Numerical Modeling of Groundwater Flux through a Low-Level Radioactive Waste Repository for Performance Assessment
Abel Porras¹, Changbing Yang², Kan Tu¹, Brad Broussard¹, and Alex Sun²
¹Texas Commission on Environmental Quality, 12100 Park 35 Circle, Austin, Texas 78753
²Bureau of Economic Geology, 10100 Burnet Rd., Austin, Texas 78758
A low-level radioactive waste (LLRW) repository is being constructed within the low-permeable Triassic Dockum Group mudstones (Cooper Canyon formation) in a semi-arid area of west Texas. Due to the absorption of radionuclides through groundwater pathways, the near-field environments of the repository may be potentially impacted. Thus, a performance assessment is required to determine the dose to a receptor utilizing the contaminated groundwater. A performance assessment is a systematic risk analysis that quantitatively evaluates potential doses to receptors and is typically carried out through numerical modeling. One of the key aspects of a performance assessment is to evaluate the amount of water infiltrating through the bottom of the repository. In this study, the numerical model HYDRUS was used for simulating variably saturated groundwater flow in a vertical 2D domain. The model domain consists of the waste repository, the cap system, and about 130 ft (40 m) of underlying geological units. Groundwater flow was simulated for a time period of 100,000 yr with a synthetic initial condition of hydraulically equilibrated groundwater in the simulated domain. A specific net inflow was imposed upon the top boundary as a proxy for the complex atmospheric boundary condition, which considers precipitation, evapotranspiration and root water uptake. While the specific flux constrained with observed hydrogeologic data and site conceptual models can be varied with current and future dry or wet conditions, this study was focused on groundwater fluxes above and beneath the repository due to different model lower boundary conditions. Ultimately, water flux beneath the repository calculated in this numerical model would be used in the transport model using GoldSim as a platform to estimate potential radiological doses at a sandstone layer beneath the repository at depth of approximately 225 ft (68 m) below the ground surface. Results under this specific repository configuration show similar downward fluxes despite the different boundary conditions applied at the bottom of each model. The findings of this study may be useful conducting groundwater flow simulations for performance assessments of other low-level radioactive waste repositories at semi-arid areas in lowpermeability formations.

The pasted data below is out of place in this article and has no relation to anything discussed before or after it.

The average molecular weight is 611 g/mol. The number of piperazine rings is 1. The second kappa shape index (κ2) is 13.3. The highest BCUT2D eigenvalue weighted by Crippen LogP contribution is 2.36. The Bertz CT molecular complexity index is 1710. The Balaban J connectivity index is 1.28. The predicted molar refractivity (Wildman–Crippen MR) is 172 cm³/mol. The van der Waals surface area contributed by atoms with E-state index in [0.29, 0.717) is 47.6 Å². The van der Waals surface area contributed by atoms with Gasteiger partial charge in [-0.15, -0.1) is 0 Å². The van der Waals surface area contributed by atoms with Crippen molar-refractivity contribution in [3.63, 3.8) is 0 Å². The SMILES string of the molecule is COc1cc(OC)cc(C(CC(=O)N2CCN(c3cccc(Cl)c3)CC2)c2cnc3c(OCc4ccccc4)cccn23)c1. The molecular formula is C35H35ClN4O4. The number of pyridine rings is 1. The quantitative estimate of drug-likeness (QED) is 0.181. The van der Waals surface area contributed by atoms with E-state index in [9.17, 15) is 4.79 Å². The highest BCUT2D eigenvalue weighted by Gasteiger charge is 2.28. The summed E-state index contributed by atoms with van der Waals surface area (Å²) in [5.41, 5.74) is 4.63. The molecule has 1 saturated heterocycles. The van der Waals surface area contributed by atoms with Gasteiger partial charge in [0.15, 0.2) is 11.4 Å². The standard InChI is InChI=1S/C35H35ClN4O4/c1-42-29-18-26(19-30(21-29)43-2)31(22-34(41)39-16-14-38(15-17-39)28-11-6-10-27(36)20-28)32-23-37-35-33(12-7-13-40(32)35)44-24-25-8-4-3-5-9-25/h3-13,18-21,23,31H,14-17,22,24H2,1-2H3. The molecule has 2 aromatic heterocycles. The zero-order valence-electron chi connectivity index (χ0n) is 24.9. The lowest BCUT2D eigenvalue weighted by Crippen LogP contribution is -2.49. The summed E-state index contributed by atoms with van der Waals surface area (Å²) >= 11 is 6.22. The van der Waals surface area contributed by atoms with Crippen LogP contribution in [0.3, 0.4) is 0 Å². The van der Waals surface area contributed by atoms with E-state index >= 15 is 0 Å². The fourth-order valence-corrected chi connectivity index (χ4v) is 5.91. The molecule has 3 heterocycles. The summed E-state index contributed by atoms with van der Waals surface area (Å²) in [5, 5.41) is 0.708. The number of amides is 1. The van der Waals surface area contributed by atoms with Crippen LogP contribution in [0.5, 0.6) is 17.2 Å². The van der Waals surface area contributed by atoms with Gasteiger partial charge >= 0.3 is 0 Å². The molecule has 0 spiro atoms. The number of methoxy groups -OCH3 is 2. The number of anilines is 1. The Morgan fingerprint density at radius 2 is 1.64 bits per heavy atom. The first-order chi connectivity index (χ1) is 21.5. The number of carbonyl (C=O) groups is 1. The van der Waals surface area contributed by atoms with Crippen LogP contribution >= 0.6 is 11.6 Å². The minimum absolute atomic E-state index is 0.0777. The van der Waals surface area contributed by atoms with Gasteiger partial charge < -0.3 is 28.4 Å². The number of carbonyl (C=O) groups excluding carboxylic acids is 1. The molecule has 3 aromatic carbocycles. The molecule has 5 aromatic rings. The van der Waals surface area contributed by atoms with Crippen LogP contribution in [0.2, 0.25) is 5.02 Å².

AAPG Search and Discovery Article #90158©2012 GCAGS and GC-SEPM 6nd Annual Convention, Austin, Texas, 21-24 October 2012